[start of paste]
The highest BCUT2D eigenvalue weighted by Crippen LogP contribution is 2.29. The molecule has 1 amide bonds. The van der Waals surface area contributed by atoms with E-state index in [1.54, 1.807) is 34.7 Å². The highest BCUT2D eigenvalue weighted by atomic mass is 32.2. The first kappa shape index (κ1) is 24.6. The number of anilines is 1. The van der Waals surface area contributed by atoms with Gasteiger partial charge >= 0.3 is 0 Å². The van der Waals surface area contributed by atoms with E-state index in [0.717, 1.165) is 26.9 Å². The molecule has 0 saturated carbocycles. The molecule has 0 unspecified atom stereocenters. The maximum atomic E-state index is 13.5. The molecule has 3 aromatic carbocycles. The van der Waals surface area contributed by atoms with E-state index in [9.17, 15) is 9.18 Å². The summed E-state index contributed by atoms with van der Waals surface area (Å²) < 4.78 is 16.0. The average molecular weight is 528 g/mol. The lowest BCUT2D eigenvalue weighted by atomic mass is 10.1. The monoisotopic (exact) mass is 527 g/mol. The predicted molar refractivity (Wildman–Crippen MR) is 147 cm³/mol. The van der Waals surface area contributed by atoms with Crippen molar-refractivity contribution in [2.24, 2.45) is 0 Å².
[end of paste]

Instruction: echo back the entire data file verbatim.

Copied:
The highest BCUT2D eigenvalue weighted by Crippen LogP contribution is 2.29. The molecule has 1 amide bonds. The van der Waals surface area contributed by atoms with E-state index in [1.54, 1.807) is 34.7 Å². The highest BCUT2D eigenvalue weighted by atomic mass is 32.2. The first kappa shape index (κ1) is 24.6. The number of anilines is 1. The van der Waals surface area contributed by atoms with Gasteiger partial charge >= 0.3 is 0 Å². The van der Waals surface area contributed by atoms with E-state index in [0.717, 1.165) is 26.9 Å². The molecule has 0 saturated carbocycles. The molecule has 0 unspecified atom stereocenters. The maximum atomic E-state index is 13.5. The molecule has 3 aromatic carbocycles. The van der Waals surface area contributed by atoms with E-state index in [9.17, 15) is 9.18 Å². The summed E-state index contributed by atoms with van der Waals surface area (Å²) < 4.78 is 16.0. The average molecular weight is 528 g/mol. The lowest BCUT2D eigenvalue weighted by atomic mass is 10.1. The monoisotopic (exact) mass is 527 g/mol. The predicted molar refractivity (Wildman–Crippen MR) is 147 cm³/mol. The van der Waals surface area contributed by atoms with Crippen molar-refractivity contribution in [2.24, 2.45) is 0 Å².